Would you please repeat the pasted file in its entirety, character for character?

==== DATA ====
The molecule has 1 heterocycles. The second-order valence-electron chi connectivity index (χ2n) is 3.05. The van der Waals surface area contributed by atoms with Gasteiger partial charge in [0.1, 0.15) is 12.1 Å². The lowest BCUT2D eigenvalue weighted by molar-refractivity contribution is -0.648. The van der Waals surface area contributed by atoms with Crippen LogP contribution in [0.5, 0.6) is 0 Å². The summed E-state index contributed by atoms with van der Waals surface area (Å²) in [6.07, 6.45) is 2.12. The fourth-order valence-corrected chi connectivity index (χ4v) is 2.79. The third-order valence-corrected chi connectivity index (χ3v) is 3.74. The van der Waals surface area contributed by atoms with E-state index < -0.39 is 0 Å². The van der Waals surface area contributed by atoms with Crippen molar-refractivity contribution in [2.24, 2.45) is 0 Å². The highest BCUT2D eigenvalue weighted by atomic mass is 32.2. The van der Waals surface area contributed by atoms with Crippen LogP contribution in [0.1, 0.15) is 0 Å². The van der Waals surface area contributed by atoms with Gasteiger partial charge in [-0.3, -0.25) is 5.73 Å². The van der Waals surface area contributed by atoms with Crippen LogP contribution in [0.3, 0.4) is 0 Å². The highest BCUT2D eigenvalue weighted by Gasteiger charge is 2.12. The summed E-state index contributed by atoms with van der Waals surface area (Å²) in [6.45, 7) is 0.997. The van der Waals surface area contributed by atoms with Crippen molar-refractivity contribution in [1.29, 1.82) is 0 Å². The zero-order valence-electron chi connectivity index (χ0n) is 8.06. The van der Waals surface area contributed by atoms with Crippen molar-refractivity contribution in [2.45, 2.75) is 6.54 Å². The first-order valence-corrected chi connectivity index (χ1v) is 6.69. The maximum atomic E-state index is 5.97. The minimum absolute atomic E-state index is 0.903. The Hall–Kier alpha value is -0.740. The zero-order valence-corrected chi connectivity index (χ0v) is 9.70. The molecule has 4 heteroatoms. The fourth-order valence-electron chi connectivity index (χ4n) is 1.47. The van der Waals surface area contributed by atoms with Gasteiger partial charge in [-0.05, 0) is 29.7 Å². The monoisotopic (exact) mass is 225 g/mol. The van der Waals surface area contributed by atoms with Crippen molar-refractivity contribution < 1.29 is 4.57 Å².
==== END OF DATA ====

The molecule has 1 heterocycles. The second-order valence-electron chi connectivity index (χ2n) is 3.05. The van der Waals surface area contributed by atoms with Gasteiger partial charge in [0.1, 0.15) is 12.1 Å². The lowest BCUT2D eigenvalue weighted by molar-refractivity contribution is -0.648. The van der Waals surface area contributed by atoms with Crippen LogP contribution in [0.5, 0.6) is 0 Å². The summed E-state index contributed by atoms with van der Waals surface area (Å²) in [6.07, 6.45) is 2.12. The fourth-order valence-corrected chi connectivity index (χ4v) is 2.79. The third-order valence-corrected chi connectivity index (χ3v) is 3.74. The van der Waals surface area contributed by atoms with E-state index < -0.39 is 0 Å². The van der Waals surface area contributed by atoms with Crippen molar-refractivity contribution in [2.24, 2.45) is 0 Å². The highest BCUT2D eigenvalue weighted by atomic mass is 32.2. The van der Waals surface area contributed by atoms with Crippen LogP contribution in [0.1, 0.15) is 0 Å². The van der Waals surface area contributed by atoms with Gasteiger partial charge in [-0.3, -0.25) is 5.73 Å². The van der Waals surface area contributed by atoms with Crippen LogP contribution in [0.3, 0.4) is 0 Å². The highest BCUT2D eigenvalue weighted by Gasteiger charge is 2.12. The summed E-state index contributed by atoms with van der Waals surface area (Å²) in [6.45, 7) is 0.997. The van der Waals surface area contributed by atoms with Crippen molar-refractivity contribution in [1.29, 1.82) is 0 Å². The zero-order valence-electron chi connectivity index (χ0n) is 8.06. The van der Waals surface area contributed by atoms with Crippen molar-refractivity contribution in [2.45, 2.75) is 6.54 Å². The first-order valence-corrected chi connectivity index (χ1v) is 6.69. The maximum atomic E-state index is 5.97. The minimum absolute atomic E-state index is 0.903. The Hall–Kier alpha value is -0.740. The zero-order valence-corrected chi connectivity index (χ0v) is 9.70. The molecule has 4 heteroatoms. The fourth-order valence-electron chi connectivity index (χ4n) is 1.47. The van der Waals surface area contributed by atoms with Gasteiger partial charge in [-0.05, 0) is 29.7 Å². The monoisotopic (exact) mass is 225 g/mol. The van der Waals surface area contributed by atoms with Crippen molar-refractivity contribution < 1.29 is 4.57 Å².